San Francisco Kaiser Permanente Medical Center
Kaiser Permanente is the largest Health Maintenance Organization (HMO) in the United States, with over 2.4 million members in Northern California. San Francisco Kaiser Permanente, together with the new Kaiser Mission Bay MedicalOffices, serves as a primary care center for thousands of children residing in San Francisco.
Residents receive training by practicing primary care pediatrics in an HMO setting with adequate volume to develop strong skills in efficiency and clinical confidence. This program component provides excellent resources for learning preventive pediatrics and the practice of cost-effective medicine. Residents may spend an average of 10-15% time at Kaiser San Francisco during their training.
Pediatric Ward: One PGY-2, one to two PGY-1s and a medical student manage the 10-bed ward service under the supervision of a staff pediatrician.
Nursery: One PGY-3 is assigned to the 14-bed Level III Nursery in conjunction with a staff neonatologist. There are over 2,000 deliveries per year, and ample opportunity to learn and participate in the early discharge/home care aspects of newborn care.
Primary Care/Continuity Clinic
Residents who have continuity clinic at Kaiser are based at the Kaiser Mission Bay Medical Offices just a few blocks from Benioff Children’s Hospital or in the Western Addition next to UCSF/Mt. Zion. Specialty Care: All major subspecialties are represented, with particularly active adolescent and diabetes services available as consultants for residents' primary care patients.
UCSF Benioff Children’s Hospital, Oakland
In 2014, UCSF Benioff Children’s Hospital formally affiliated with Oakland Children’s Hospital, now known as UCSF BCH-Oakland. Although the residency programs remain distinct, we have opportunities for collaboration between residents in the two training programs including a one-week exchange during the PGY-1 year adolescent rotation.
The emergency department at BCH-Oakland is one of only five Level 1 Pediatric Trauma Centers in California. About two-thirds of the admissions to this hospital are through the busy emergency department. Many of our residents elect to have Emergency Medicine experiences in this setting, and participate in all aspects of assessment and care, under the supervision of Pediatric Emergency Medicine board-certified attending physicians. Some residents also elect to rotate in BCH-Oakland’s PICU as an elective.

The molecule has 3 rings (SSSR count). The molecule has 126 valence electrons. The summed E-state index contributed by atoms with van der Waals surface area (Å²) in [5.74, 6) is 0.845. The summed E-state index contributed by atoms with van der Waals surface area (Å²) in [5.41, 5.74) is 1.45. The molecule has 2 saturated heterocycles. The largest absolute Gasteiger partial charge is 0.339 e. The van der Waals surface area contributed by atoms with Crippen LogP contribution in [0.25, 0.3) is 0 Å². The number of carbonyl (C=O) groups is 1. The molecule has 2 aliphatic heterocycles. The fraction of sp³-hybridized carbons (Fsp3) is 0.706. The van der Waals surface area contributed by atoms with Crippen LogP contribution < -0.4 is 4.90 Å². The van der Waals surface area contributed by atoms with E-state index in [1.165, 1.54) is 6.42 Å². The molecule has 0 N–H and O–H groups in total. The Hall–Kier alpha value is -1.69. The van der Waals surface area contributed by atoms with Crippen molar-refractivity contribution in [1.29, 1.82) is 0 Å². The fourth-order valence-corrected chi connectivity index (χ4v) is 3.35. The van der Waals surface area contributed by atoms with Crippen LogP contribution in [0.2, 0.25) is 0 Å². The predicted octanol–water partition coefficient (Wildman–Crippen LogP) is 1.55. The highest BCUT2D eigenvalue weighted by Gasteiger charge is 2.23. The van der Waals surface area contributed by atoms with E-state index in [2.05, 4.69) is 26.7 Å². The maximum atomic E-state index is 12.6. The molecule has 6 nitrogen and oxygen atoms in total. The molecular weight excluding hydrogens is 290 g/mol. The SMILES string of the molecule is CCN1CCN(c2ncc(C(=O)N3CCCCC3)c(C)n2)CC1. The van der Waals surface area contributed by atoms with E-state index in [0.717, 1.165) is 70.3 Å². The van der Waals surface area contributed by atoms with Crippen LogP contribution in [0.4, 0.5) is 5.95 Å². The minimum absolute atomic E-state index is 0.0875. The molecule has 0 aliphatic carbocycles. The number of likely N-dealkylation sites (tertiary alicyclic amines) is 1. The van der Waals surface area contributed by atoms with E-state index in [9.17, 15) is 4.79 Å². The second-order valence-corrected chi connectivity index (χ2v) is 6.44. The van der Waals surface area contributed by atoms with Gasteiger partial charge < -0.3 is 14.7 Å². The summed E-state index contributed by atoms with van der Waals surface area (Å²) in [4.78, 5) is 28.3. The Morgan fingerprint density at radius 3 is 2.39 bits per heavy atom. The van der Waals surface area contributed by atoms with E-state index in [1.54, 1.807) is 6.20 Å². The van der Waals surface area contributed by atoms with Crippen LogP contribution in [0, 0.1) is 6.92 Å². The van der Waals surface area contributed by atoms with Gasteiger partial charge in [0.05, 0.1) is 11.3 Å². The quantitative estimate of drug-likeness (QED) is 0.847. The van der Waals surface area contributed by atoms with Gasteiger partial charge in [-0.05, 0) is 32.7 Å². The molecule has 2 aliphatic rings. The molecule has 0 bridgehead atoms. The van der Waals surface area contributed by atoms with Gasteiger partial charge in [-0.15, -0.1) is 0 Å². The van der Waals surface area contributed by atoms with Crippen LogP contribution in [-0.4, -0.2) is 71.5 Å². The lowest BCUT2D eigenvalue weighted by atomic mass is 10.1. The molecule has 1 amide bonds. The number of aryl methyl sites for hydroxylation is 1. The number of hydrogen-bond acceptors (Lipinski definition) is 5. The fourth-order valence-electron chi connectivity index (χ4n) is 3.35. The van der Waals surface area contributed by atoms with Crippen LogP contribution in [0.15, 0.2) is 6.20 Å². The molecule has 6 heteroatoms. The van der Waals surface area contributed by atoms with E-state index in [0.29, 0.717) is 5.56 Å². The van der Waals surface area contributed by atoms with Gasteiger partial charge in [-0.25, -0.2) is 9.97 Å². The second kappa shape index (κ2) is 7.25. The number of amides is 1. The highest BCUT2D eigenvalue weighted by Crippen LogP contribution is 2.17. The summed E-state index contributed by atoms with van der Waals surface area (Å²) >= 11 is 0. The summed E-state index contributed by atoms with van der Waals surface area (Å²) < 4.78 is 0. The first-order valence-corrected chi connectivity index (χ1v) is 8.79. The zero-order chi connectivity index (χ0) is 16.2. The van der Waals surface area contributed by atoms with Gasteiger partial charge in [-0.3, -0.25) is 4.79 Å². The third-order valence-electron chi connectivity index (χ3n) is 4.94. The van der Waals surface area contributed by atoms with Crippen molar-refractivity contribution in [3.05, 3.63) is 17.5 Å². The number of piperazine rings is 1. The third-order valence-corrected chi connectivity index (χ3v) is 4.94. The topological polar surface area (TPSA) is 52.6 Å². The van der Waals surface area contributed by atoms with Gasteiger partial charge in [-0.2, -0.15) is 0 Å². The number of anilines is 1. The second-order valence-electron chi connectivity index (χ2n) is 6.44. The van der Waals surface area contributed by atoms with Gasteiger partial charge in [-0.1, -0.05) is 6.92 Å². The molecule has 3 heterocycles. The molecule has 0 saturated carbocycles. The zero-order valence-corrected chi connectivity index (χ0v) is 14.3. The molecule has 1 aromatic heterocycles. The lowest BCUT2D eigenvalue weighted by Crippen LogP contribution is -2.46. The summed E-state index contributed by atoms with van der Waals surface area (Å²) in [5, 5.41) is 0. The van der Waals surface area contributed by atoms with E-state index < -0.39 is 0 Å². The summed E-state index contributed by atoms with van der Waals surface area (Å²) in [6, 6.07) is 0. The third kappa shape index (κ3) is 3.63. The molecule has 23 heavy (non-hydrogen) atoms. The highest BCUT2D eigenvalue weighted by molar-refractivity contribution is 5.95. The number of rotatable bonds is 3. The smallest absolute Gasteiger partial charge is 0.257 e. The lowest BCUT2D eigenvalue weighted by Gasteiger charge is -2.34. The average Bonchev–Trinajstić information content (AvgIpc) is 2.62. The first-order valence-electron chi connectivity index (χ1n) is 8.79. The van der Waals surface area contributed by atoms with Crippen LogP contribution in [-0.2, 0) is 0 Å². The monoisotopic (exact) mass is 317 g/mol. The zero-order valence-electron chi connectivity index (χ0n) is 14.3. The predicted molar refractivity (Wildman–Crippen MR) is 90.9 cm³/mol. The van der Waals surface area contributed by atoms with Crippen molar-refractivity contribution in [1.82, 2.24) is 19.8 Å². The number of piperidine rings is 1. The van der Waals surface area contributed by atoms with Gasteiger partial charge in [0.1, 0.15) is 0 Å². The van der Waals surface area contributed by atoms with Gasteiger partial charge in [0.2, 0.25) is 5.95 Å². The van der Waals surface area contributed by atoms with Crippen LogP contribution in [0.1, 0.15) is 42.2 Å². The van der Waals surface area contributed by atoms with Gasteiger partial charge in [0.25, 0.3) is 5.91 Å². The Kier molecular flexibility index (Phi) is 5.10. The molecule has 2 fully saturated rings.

BCH-Oakland also offers a Pediatric Emergency Medicine fellowship and critical care with BCH-San Francisco.
UCSF Benioff Children’s Hospital, San Francisco
UCSF Benioff Children’s Hospital San Francisco is our primary training site and the flagship of the Mission Bay campus. We are a 183-bed quaternary care center, which includes a dedicated Pediatric Emergency Department, a 50-bed Intensive Care Nursery, a Pediatric Intensive Care Unit, Cardiac Intensive Care Unit, Bone Marrow Transplant Unit, and more. Referrals from all around the state of California, as well as nearby states, often arrive at our hospital via our helipad — the only one in the City of San Francisco.
In addition to the full spectrum of pediatric subspecialty care, UCSF Health offers primary ambulatory services for many children and families within the City of San Francisco at our UCSF/Mount Zion campus in the Western Addition neighborhood. Residents are integrated into the large academic clinical practice that provides primary care and acute care services. Mount Zion is the largest clinical site for UCSF pediatric continuity clinics.
Residents have the opportunity to care for patients in all of our clinical services, both inpatient and outpatient. In addition to the core rotations described below, we offer a wide array of electives, including opportunities to design custom electives if desired.
The hospitalist service is made up of two primary teams: Bayview and Ashbury. The teams round with an attending hospitalist as well as with subspecialists, using appointment-based family-centered rounding. There is a third team which is staffed by a hospitalist (and can be an elective rotation for people interested in hospital medicine that handles sedations, transfer calls, attends rapid response team activations, and also carries a service of primarily procedural patients.
The adolescent medicine inpatient rotation is split between inpatient service (one week when residents mainly learn to care for patients with eating disorders) and outpatient clinics (two weeks in SF and one week at BCH Oakland) to provide a broad exposure to different populations and clinical needs.
Intensive Care Nursery and Pediatric Intensive Care
The intensive care nursery is a 50-bed unit where residents have the opportunity to attend high-risk deliveries, care for premature and low-birth-weight infants and babies who need care prior to cardiac surgery or require neurological intensive care.
The pediatric intensive care unit (PICU) is a 20-bed unit for children with critical medical and surgical illnesses. The PICU is staffed by a mix of PGY-2 and PGY-3 residents who work with Nurse Practitioners, Fellows, and Critical Care attending physicians.